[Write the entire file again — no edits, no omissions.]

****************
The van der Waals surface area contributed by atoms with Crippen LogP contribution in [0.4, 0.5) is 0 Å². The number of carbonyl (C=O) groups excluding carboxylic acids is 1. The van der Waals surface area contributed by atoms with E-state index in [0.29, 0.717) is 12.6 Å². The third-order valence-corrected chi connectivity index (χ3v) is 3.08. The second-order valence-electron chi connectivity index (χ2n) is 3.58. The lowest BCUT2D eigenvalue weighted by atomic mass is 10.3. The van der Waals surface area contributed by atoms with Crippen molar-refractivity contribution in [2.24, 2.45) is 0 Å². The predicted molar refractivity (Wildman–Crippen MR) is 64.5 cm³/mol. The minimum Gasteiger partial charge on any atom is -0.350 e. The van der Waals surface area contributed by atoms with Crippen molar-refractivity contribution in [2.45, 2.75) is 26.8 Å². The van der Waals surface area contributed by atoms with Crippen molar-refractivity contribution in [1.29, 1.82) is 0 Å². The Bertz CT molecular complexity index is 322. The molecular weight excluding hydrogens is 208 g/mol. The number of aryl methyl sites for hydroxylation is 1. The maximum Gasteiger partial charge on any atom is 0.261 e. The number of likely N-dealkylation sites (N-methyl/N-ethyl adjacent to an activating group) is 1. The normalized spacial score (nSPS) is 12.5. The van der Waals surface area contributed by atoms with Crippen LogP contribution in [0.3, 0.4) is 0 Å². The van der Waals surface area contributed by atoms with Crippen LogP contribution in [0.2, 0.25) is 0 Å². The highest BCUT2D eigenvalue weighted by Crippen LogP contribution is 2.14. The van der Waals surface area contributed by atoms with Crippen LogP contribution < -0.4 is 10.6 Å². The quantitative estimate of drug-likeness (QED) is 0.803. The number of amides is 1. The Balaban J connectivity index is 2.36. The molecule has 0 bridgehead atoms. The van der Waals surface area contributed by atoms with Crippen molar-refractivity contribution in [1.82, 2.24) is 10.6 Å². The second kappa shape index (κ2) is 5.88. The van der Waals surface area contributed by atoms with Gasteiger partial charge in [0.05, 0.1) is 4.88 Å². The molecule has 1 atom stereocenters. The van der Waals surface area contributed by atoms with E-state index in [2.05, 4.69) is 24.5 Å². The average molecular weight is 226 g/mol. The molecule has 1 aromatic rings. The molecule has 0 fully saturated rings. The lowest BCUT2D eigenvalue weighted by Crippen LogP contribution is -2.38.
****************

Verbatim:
The van der Waals surface area contributed by atoms with Crippen LogP contribution in [0.4, 0.5) is 0 Å². The number of carbonyl (C=O) groups excluding carboxylic acids is 1. The van der Waals surface area contributed by atoms with E-state index in [0.29, 0.717) is 12.6 Å². The third-order valence-corrected chi connectivity index (χ3v) is 3.08. The second-order valence-electron chi connectivity index (χ2n) is 3.58. The lowest BCUT2D eigenvalue weighted by atomic mass is 10.3. The van der Waals surface area contributed by atoms with Crippen molar-refractivity contribution in [2.24, 2.45) is 0 Å². The predicted molar refractivity (Wildman–Crippen MR) is 64.5 cm³/mol. The minimum Gasteiger partial charge on any atom is -0.350 e. The van der Waals surface area contributed by atoms with Crippen molar-refractivity contribution in [2.45, 2.75) is 26.8 Å². The van der Waals surface area contributed by atoms with Crippen molar-refractivity contribution in [1.29, 1.82) is 0 Å². The Bertz CT molecular complexity index is 322. The molecular weight excluding hydrogens is 208 g/mol. The number of aryl methyl sites for hydroxylation is 1. The maximum Gasteiger partial charge on any atom is 0.261 e. The number of likely N-dealkylation sites (N-methyl/N-ethyl adjacent to an activating group) is 1. The normalized spacial score (nSPS) is 12.5. The van der Waals surface area contributed by atoms with Crippen LogP contribution in [0.3, 0.4) is 0 Å². The van der Waals surface area contributed by atoms with Crippen LogP contribution in [0.2, 0.25) is 0 Å². The highest BCUT2D eigenvalue weighted by Crippen LogP contribution is 2.14. The van der Waals surface area contributed by atoms with Crippen LogP contribution < -0.4 is 10.6 Å². The quantitative estimate of drug-likeness (QED) is 0.803. The number of amides is 1. The Balaban J connectivity index is 2.36. The molecule has 0 bridgehead atoms. The van der Waals surface area contributed by atoms with Crippen molar-refractivity contribution in [1.82, 2.24) is 10.6 Å². The second kappa shape index (κ2) is 5.88. The van der Waals surface area contributed by atoms with Gasteiger partial charge in [0.05, 0.1) is 4.88 Å². The molecule has 1 atom stereocenters. The van der Waals surface area contributed by atoms with E-state index in [2.05, 4.69) is 24.5 Å². The average molecular weight is 226 g/mol. The molecule has 1 aromatic rings. The molecule has 0 fully saturated rings. The lowest BCUT2D eigenvalue weighted by Crippen LogP contribution is -2.38.